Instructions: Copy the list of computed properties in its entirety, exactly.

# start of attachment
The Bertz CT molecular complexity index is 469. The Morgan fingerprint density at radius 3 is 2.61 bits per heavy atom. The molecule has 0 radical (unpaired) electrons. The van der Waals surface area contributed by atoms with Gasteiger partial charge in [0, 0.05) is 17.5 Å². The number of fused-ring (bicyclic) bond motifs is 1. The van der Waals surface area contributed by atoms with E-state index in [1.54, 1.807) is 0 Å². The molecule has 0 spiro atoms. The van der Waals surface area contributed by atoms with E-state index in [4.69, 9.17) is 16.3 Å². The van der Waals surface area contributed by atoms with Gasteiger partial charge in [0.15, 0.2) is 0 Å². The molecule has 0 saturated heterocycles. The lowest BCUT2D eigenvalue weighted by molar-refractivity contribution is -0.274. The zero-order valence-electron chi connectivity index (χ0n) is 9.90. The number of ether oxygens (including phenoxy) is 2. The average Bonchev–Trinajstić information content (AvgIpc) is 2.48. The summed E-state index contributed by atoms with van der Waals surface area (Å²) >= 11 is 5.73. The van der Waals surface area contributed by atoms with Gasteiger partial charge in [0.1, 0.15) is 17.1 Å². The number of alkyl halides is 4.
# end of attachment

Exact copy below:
The Bertz CT molecular complexity index is 469. The Morgan fingerprint density at radius 3 is 2.61 bits per heavy atom. The molecule has 0 radical (unpaired) electrons. The van der Waals surface area contributed by atoms with Gasteiger partial charge in [0, 0.05) is 17.5 Å². The number of fused-ring (bicyclic) bond motifs is 1. The van der Waals surface area contributed by atoms with E-state index in [1.54, 1.807) is 0 Å². The molecule has 0 spiro atoms. The van der Waals surface area contributed by atoms with E-state index in [4.69, 9.17) is 16.3 Å². The van der Waals surface area contributed by atoms with Gasteiger partial charge in [0.15, 0.2) is 0 Å². The molecule has 0 saturated heterocycles. The lowest BCUT2D eigenvalue weighted by molar-refractivity contribution is -0.274. The zero-order valence-electron chi connectivity index (χ0n) is 9.90. The number of ether oxygens (including phenoxy) is 2. The average Bonchev–Trinajstić information content (AvgIpc) is 2.48. The summed E-state index contributed by atoms with van der Waals surface area (Å²) >= 11 is 5.73. The van der Waals surface area contributed by atoms with Gasteiger partial charge in [0.1, 0.15) is 17.1 Å². The number of alkyl halides is 4.